“This Cadillac Series 61 represents a critical time in our nation’s history,” said John Lind, director of the Detroit Arsenal of Democracy Museum. “Right after this Cadillac rolled off the assembly line, General Motors retooled its plants and began producing armaments for the war effort.”

“This Cadillac Series 61 represents a critical time in our nation’s history,” said John Lind, director of the Detroit Arsenal of Democracy Museum. “Right after this Cadillac rolled off the assembly line, General Motors retooled its plants and began producing armaments for the war effort.”

Photo by Deb Jacques


From peacetime production to the Arsenal of Democracy

One of last Cadillacs made in ’42 donated to museum collection, on display at Warren City Hall

By: Brian Louwers | Warren Weekly | Published March 9, 2018

WARREN — Many things changed when the U.S. entered World War II in December 1941.

Facing a new year with conflicts raging on the far side of two oceans, American industry clamored to retool, as the military geared up for the daunting task of equipping its war fighters for head-to-head combat with foes who, at the time, were vastly better equipped and had the Allies outgunned.

One of the last Cadillacs to roll off the line at the General Motors Clark Street Plant in Detroit before the transition to wartime production has been generously donated to the Detroit Arsenal of Democracy Museum.

The “blackout model” 1942 Cadillac Series 61 sedan, produced on Feb. 3, 1942, was donated to the museum by the family of Joe H. Moore Sr., a veteran from Springfield, Tennessee. Moore, who died in March 2017, was a longtime car collector drawn to pre-war models.

“This Cadillac Series 61 represents a critical time in our nation’s history,” said John Lind, director of the Detroit Arsenal of Democracy Museum. “Right after this Cadillac rolled off the assembly line, General Motors retooled its plants and began producing armaments for the war effort.

“GM produced more than $12 billion worth of tanks, aircraft and vehicle engines, along with other war material,” Lind said.

Realizing the vast disparity between the combat readiness of the U.S. military and that of its counterparts and adversaries fighting it out across the globe after the Japanese attack on Pearl Harbor on Dec. 7, 1941, the War Department moved quickly to restrict the civilian production use of items deemed essential to the war effort. Chrome fell into that category, and vehicles produced in that period before all civilian automotive production ceased in early 1942 were made without chrome, with the exception of bumpers and a few smaller parts.

Lind said Moore’s Cadillac was originally ordered in 1941, before the Japanese attack, but that it was not assembled until February 1942. It was the 125th produced and was made on the last day of production.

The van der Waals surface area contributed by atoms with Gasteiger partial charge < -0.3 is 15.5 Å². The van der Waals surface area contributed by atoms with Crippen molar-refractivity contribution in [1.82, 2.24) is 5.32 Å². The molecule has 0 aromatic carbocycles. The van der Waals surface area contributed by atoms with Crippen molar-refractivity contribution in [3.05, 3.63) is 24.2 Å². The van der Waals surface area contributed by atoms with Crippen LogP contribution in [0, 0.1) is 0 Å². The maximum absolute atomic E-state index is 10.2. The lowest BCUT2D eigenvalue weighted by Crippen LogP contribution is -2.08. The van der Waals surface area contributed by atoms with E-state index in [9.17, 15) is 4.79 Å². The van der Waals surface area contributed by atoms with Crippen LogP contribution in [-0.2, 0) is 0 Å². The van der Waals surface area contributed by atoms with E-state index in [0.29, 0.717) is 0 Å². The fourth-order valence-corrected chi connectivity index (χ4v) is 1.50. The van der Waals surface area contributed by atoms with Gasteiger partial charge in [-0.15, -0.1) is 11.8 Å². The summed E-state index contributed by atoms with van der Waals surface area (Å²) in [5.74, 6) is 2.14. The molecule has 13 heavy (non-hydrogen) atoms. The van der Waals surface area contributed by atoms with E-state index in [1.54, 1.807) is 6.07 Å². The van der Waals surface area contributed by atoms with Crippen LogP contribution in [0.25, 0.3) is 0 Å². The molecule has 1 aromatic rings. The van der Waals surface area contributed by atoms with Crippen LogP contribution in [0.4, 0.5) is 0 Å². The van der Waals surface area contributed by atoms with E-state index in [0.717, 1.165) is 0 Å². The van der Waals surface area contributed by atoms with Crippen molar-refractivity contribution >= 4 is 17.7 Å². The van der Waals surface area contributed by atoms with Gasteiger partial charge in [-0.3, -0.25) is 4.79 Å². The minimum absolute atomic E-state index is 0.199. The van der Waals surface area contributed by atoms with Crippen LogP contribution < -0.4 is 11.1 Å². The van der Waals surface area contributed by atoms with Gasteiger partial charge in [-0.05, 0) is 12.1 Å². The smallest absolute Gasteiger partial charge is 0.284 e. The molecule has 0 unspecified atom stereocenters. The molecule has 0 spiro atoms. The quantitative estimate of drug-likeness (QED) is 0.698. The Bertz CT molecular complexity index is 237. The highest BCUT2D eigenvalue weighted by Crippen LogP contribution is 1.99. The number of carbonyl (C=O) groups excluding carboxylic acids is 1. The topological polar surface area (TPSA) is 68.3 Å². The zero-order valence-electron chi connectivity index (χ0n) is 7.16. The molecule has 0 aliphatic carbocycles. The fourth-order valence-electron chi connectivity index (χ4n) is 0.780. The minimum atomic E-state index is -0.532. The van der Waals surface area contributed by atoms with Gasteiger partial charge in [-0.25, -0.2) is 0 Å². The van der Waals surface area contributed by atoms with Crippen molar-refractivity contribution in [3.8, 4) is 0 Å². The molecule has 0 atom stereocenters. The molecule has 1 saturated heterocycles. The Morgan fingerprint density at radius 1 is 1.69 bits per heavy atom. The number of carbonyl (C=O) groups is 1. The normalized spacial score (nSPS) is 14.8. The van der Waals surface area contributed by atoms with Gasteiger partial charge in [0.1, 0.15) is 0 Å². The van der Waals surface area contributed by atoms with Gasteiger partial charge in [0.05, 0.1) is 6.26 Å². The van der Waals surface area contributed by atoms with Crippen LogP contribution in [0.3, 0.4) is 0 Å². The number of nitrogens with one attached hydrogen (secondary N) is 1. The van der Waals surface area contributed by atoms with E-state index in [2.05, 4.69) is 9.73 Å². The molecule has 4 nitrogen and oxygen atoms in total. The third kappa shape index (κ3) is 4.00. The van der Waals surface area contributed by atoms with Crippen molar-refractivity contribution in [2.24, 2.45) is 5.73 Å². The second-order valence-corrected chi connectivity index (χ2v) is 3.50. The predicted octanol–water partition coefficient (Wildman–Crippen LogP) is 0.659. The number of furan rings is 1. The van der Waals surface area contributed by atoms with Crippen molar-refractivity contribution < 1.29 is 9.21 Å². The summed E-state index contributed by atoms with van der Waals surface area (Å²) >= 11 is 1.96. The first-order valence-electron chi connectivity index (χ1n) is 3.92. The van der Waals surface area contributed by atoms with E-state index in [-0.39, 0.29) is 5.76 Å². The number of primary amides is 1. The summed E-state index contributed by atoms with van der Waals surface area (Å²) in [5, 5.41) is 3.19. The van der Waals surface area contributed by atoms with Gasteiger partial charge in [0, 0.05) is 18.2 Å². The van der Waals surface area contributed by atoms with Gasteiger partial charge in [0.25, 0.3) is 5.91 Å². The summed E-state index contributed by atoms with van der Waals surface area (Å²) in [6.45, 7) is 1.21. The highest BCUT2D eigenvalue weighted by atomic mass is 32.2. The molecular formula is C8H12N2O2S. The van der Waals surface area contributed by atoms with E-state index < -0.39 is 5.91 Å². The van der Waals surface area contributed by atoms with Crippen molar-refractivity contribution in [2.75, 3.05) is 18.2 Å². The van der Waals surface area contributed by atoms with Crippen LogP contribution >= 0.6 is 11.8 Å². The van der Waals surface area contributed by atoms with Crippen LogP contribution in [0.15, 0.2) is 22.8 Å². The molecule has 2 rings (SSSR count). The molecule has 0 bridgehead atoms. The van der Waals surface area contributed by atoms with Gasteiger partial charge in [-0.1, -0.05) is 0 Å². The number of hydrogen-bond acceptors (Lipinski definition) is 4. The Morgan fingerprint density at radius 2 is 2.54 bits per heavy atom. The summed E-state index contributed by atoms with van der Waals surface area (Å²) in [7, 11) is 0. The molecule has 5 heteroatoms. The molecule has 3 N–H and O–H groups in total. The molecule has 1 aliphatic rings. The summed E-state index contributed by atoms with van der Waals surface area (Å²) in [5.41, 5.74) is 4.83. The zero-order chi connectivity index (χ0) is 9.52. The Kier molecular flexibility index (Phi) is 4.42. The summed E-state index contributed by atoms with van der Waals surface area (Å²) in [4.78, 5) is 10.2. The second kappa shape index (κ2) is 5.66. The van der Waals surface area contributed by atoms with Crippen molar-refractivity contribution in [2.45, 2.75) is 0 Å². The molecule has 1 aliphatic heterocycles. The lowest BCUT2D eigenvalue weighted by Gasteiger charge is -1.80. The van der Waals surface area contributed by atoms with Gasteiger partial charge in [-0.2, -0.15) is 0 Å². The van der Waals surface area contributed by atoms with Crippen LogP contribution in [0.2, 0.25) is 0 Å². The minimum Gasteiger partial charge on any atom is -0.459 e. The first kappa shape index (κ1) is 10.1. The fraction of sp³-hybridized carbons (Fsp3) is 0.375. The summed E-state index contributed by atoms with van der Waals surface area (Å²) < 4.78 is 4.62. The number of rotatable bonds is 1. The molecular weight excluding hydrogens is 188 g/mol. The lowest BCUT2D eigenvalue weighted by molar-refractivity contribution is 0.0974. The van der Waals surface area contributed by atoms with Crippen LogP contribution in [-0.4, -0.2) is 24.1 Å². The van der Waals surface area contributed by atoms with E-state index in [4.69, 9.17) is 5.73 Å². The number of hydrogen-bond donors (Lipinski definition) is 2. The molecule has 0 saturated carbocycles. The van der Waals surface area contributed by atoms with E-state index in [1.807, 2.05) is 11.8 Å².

“My grandfather was really proud of it. He liked the pre-World-War-II-era vehicles,” said Jim Moore, Joe Moore’s grandson. “He really appreciated the novelty of the vehicle, not having any chrome. He loved to take it to shows and have the judges question painting over the hubcaps. He got a lot of enjoyment out of it and would have loved to see it go to a museum, where others can enjoy it as well.”

Mark Lambert, the owner of Lambert Auto in Nashville, is a friend of the Moore family and worked on many of their classic vehicles. He said Moore liked Packards and Cadillacs, particularly the 1941 and 1942 models made around the time he graduated from high school.

Lambert helped facilitate the donation to the Detroit Arsenal of Democracy Museum after Joe H. Moore Sr. died.

“Joe always treasured this car. He enjoyed showing it. He enjoyed driving it,” Lambert said. “Jim, in turn, in honoring Joe’s wishes, he knew that the Arsenal (of Democracy) Museum was a fantastic destination for it. We got in touch with John. We had several conversations and just knew immediately that he was the right guy. It’s a great relationship, and we really, really appreciate the museum taking ownership of the car.”

Lambert, who specializes in servicing pre-war American and European cars, said Moore’s Cadillac Series 61 was born at a “golden moment in time.”

Knowing he would never get back what he invested in the car, Lambert said Moore did an authentic restoration of the vehicle in the original color and with the original interior.

“He loved talking about the American commitment, the unifying time that was just kind of universal in his young age. That’s why the Allies were able to succeed and be victorious against a huge opponent that spent years ramping up,” Lambert said. “They were well-prepared for this war, and we were well behind. We had to ramp up quickly. Part of that was no longer having the capacity to produce civilian cars.”

The 1942 Cadillac Series 61 is currently on display in Warren’s City Hall atrium as part of a traveling exhibit spotlighting the Detroit Arsenal of Democracy Museum’s collection and its efforts to construct a new building at the city’s Veterans Memorial Park. Fundraising for construction of the new museum is now underway, with donation packages available for automakers, defense contractors, veterans and their families.

For more information, call (586) 604-5393 or visit www.detroitarsenalofdemocracy.org.